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Restoration of Immune Surveillance in Lung Cancer by Natural Killer Cells

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H. Lee Moffitt Cancer Center and Research Institute Tampa United States

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The goal of this application is to investigate how a microRNA, namely miR183, can disrupt the expression of a critical molecule, DAP12, that controls tumoricidal function in human Natural Killer NK Cells and to understand how nicotine, contained in tobacco smoke, utilizes this mechanism to abort immunity against lung cancer. In addition, we seek to explore the viability of targeting miR183 to restore NK cells as a new form of immunotherapy for early stage lung cancer. We have encountered problems with nicotine instability and work is still in progress to identify conditions to probe the effect of nicotine on NK cells. However, nicotine instability is not an issue in vivo and we have collected blood samples from tobacco smokers, e-cigarette users and past smokers to compare with never smokers for NK function. In terms of anti-miR183 therapeutics, we found that PLGA nanoparticles are readily taken up by NK cells but do not enter the lysosome, thus are not degraded within the NK cell. Nanoparticles will next be loaded with anti-sense miR183 to confirm that NK cell preloaded with anti-miR183 will resist TGFb suppression.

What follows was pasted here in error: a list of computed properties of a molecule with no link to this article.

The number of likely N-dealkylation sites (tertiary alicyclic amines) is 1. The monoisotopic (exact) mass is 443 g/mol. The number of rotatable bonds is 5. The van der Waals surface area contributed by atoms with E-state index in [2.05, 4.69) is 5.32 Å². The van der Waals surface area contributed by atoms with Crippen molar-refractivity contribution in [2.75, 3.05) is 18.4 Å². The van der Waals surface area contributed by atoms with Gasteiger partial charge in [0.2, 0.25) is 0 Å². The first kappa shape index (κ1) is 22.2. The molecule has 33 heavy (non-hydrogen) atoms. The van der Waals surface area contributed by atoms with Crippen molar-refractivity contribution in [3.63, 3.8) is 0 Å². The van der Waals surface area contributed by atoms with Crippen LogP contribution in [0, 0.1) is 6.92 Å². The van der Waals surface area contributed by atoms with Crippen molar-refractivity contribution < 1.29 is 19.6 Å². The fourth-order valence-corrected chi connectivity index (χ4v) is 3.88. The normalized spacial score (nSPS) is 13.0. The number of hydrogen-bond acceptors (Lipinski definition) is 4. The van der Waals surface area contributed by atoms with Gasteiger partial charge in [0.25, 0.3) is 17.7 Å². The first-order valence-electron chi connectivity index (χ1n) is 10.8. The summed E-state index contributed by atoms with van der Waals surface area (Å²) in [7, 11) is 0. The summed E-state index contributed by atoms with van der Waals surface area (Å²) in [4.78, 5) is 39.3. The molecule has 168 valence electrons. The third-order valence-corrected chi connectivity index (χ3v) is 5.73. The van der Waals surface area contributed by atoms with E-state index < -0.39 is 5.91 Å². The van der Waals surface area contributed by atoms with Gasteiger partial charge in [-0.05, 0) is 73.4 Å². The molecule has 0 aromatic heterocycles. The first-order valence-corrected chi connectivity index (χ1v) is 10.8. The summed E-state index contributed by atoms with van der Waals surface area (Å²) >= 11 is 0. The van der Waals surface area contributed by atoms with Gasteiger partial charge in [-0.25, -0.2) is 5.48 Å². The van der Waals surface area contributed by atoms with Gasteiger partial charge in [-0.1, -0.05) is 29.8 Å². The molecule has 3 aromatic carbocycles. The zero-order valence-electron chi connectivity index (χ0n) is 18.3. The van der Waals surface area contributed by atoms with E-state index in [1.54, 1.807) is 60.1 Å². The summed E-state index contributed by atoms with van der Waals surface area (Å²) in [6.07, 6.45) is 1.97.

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Technical Report,30 Sep 2015,29 Sep 2018



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Approved For Public Release;

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